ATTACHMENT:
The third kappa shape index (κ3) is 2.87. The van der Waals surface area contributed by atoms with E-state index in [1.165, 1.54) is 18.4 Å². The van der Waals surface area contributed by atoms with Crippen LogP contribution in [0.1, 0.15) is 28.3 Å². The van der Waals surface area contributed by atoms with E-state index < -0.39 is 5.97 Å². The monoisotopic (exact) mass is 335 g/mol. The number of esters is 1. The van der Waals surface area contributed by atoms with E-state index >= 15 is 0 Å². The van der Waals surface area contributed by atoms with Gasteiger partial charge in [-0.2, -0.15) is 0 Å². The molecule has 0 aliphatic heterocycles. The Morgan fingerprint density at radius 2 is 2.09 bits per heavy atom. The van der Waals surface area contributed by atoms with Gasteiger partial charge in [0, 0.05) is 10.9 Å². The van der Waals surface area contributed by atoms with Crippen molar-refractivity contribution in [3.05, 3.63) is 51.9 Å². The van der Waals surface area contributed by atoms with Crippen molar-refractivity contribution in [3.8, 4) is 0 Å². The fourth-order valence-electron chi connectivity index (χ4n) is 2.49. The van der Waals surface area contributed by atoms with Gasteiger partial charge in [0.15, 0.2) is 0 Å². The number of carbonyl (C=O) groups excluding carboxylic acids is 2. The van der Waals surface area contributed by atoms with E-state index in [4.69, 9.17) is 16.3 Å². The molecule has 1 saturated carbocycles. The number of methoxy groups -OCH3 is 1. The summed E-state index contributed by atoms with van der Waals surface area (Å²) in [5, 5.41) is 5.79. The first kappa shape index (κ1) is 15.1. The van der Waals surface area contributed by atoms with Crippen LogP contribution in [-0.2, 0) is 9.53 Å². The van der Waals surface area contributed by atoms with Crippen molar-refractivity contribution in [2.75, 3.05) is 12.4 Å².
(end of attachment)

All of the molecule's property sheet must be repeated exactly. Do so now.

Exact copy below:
The third kappa shape index (κ3) is 2.87. The van der Waals surface area contributed by atoms with E-state index in [1.165, 1.54) is 18.4 Å². The van der Waals surface area contributed by atoms with Crippen LogP contribution in [0.1, 0.15) is 28.3 Å². The van der Waals surface area contributed by atoms with E-state index < -0.39 is 5.97 Å². The monoisotopic (exact) mass is 335 g/mol. The number of esters is 1. The van der Waals surface area contributed by atoms with E-state index >= 15 is 0 Å². The van der Waals surface area contributed by atoms with Gasteiger partial charge in [-0.2, -0.15) is 0 Å². The molecule has 0 aliphatic heterocycles. The Morgan fingerprint density at radius 2 is 2.09 bits per heavy atom. The van der Waals surface area contributed by atoms with Gasteiger partial charge in [0, 0.05) is 10.9 Å². The van der Waals surface area contributed by atoms with Crippen molar-refractivity contribution in [3.05, 3.63) is 51.9 Å². The van der Waals surface area contributed by atoms with Crippen molar-refractivity contribution in [3.8, 4) is 0 Å². The fourth-order valence-electron chi connectivity index (χ4n) is 2.49. The van der Waals surface area contributed by atoms with Gasteiger partial charge in [0.15, 0.2) is 0 Å². The number of carbonyl (C=O) groups excluding carboxylic acids is 2. The van der Waals surface area contributed by atoms with E-state index in [4.69, 9.17) is 16.3 Å². The molecule has 1 saturated carbocycles. The number of methoxy groups -OCH3 is 1. The summed E-state index contributed by atoms with van der Waals surface area (Å²) in [5, 5.41) is 5.79. The first kappa shape index (κ1) is 15.1. The van der Waals surface area contributed by atoms with Crippen LogP contribution in [-0.2, 0) is 9.53 Å². The van der Waals surface area contributed by atoms with Crippen molar-refractivity contribution in [2.75, 3.05) is 12.4 Å².